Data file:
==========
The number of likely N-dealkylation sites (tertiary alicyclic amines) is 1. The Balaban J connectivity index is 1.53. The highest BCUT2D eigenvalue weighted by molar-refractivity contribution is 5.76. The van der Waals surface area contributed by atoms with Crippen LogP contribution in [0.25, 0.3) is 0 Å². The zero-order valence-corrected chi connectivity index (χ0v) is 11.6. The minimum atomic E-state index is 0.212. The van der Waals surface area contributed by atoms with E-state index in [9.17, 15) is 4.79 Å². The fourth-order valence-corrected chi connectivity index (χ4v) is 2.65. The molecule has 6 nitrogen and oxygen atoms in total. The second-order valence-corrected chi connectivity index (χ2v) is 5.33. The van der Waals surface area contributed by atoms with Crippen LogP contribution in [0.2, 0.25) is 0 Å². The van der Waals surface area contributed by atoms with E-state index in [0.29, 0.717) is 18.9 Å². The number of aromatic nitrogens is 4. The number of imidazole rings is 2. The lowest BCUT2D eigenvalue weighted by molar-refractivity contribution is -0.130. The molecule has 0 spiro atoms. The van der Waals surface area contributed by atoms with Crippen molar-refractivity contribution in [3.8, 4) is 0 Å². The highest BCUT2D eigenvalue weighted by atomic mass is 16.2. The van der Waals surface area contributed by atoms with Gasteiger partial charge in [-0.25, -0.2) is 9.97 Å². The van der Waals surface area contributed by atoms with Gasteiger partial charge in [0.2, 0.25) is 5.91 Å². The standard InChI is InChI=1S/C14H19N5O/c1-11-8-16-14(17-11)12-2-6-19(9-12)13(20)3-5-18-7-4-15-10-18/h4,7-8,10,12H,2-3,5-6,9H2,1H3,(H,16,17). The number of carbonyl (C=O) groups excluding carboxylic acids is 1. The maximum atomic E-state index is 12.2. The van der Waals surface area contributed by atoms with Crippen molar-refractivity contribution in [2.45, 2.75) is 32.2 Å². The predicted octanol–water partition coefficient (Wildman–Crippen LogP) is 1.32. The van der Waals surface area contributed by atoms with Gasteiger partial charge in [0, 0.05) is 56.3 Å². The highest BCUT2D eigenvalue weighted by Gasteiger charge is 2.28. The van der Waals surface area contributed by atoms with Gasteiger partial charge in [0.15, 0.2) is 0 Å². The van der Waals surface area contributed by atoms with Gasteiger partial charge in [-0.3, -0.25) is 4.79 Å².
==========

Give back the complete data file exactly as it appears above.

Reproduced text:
The number of likely N-dealkylation sites (tertiary alicyclic amines) is 1. The Balaban J connectivity index is 1.53. The highest BCUT2D eigenvalue weighted by molar-refractivity contribution is 5.76. The van der Waals surface area contributed by atoms with Crippen LogP contribution in [0.25, 0.3) is 0 Å². The zero-order valence-corrected chi connectivity index (χ0v) is 11.6. The minimum atomic E-state index is 0.212. The van der Waals surface area contributed by atoms with E-state index in [9.17, 15) is 4.79 Å². The fourth-order valence-corrected chi connectivity index (χ4v) is 2.65. The molecule has 6 nitrogen and oxygen atoms in total. The second-order valence-corrected chi connectivity index (χ2v) is 5.33. The van der Waals surface area contributed by atoms with Crippen LogP contribution in [0.2, 0.25) is 0 Å². The van der Waals surface area contributed by atoms with E-state index in [0.29, 0.717) is 18.9 Å². The number of aromatic nitrogens is 4. The number of imidazole rings is 2. The lowest BCUT2D eigenvalue weighted by molar-refractivity contribution is -0.130. The molecule has 0 spiro atoms. The van der Waals surface area contributed by atoms with Crippen molar-refractivity contribution in [3.8, 4) is 0 Å². The highest BCUT2D eigenvalue weighted by atomic mass is 16.2. The van der Waals surface area contributed by atoms with Gasteiger partial charge in [-0.25, -0.2) is 9.97 Å². The van der Waals surface area contributed by atoms with Gasteiger partial charge in [0.2, 0.25) is 5.91 Å². The standard InChI is InChI=1S/C14H19N5O/c1-11-8-16-14(17-11)12-2-6-19(9-12)13(20)3-5-18-7-4-15-10-18/h4,7-8,10,12H,2-3,5-6,9H2,1H3,(H,16,17). The number of carbonyl (C=O) groups excluding carboxylic acids is 1. The maximum atomic E-state index is 12.2. The van der Waals surface area contributed by atoms with Crippen molar-refractivity contribution in [2.45, 2.75) is 32.2 Å². The predicted octanol–water partition coefficient (Wildman–Crippen LogP) is 1.32. The van der Waals surface area contributed by atoms with Gasteiger partial charge in [0, 0.05) is 56.3 Å². The highest BCUT2D eigenvalue weighted by Gasteiger charge is 2.28. The van der Waals surface area contributed by atoms with Gasteiger partial charge in [0.15, 0.2) is 0 Å². The van der Waals surface area contributed by atoms with Gasteiger partial charge in [-0.3, -0.25) is 4.79 Å².